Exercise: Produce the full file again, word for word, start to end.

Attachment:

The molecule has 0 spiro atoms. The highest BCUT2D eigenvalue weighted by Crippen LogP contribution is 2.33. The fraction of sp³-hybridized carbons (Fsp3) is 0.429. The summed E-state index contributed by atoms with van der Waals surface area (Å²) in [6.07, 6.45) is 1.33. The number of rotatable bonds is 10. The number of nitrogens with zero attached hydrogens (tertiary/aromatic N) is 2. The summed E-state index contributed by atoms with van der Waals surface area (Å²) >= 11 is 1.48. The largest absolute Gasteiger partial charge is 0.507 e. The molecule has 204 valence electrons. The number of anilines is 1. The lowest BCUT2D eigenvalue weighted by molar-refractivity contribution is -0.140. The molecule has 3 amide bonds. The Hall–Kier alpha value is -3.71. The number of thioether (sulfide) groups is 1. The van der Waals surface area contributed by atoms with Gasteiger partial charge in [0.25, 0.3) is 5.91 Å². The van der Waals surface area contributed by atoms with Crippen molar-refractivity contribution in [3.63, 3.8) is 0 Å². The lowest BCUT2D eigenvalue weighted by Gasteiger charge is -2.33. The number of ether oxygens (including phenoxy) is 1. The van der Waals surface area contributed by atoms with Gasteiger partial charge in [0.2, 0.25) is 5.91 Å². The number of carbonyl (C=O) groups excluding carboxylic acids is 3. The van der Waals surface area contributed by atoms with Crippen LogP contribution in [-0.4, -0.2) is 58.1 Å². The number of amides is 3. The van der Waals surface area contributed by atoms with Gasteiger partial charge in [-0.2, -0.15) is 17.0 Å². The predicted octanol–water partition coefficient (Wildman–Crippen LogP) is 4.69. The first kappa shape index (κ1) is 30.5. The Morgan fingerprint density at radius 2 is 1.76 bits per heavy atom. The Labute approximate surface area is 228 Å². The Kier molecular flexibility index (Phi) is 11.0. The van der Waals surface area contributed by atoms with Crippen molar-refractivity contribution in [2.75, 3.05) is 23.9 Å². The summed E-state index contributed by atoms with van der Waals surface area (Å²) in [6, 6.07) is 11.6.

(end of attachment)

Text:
The molecule has 0 spiro atoms. The highest BCUT2D eigenvalue weighted by Crippen LogP contribution is 2.33. The fraction of sp³-hybridized carbons (Fsp3) is 0.429. The summed E-state index contributed by atoms with van der Waals surface area (Å²) in [6.07, 6.45) is 1.33. The number of rotatable bonds is 10. The number of nitrogens with zero attached hydrogens (tertiary/aromatic N) is 2. The summed E-state index contributed by atoms with van der Waals surface area (Å²) >= 11 is 1.48. The largest absolute Gasteiger partial charge is 0.507 e. The molecule has 204 valence electrons. The number of anilines is 1. The lowest BCUT2D eigenvalue weighted by molar-refractivity contribution is -0.140. The molecule has 3 amide bonds. The Hall–Kier alpha value is -3.71. The number of thioether (sulfide) groups is 1. The van der Waals surface area contributed by atoms with Gasteiger partial charge in [0.25, 0.3) is 5.91 Å². The van der Waals surface area contributed by atoms with Crippen molar-refractivity contribution in [3.63, 3.8) is 0 Å². The lowest BCUT2D eigenvalue weighted by Gasteiger charge is -2.33. The number of ether oxygens (including phenoxy) is 1. The van der Waals surface area contributed by atoms with Gasteiger partial charge in [0.2, 0.25) is 5.91 Å². The number of carbonyl (C=O) groups excluding carboxylic acids is 3. The van der Waals surface area contributed by atoms with Crippen LogP contribution in [-0.4, -0.2) is 58.1 Å². The number of amides is 3. The van der Waals surface area contributed by atoms with Gasteiger partial charge in [-0.2, -0.15) is 17.0 Å². The predicted octanol–water partition coefficient (Wildman–Crippen LogP) is 4.69. The first kappa shape index (κ1) is 30.5. The Morgan fingerprint density at radius 2 is 1.76 bits per heavy atom. The Labute approximate surface area is 228 Å². The Kier molecular flexibility index (Phi) is 11.0. The van der Waals surface area contributed by atoms with Crippen molar-refractivity contribution in [2.75, 3.05) is 23.9 Å². The summed E-state index contributed by atoms with van der Waals surface area (Å²) in [6, 6.07) is 11.6.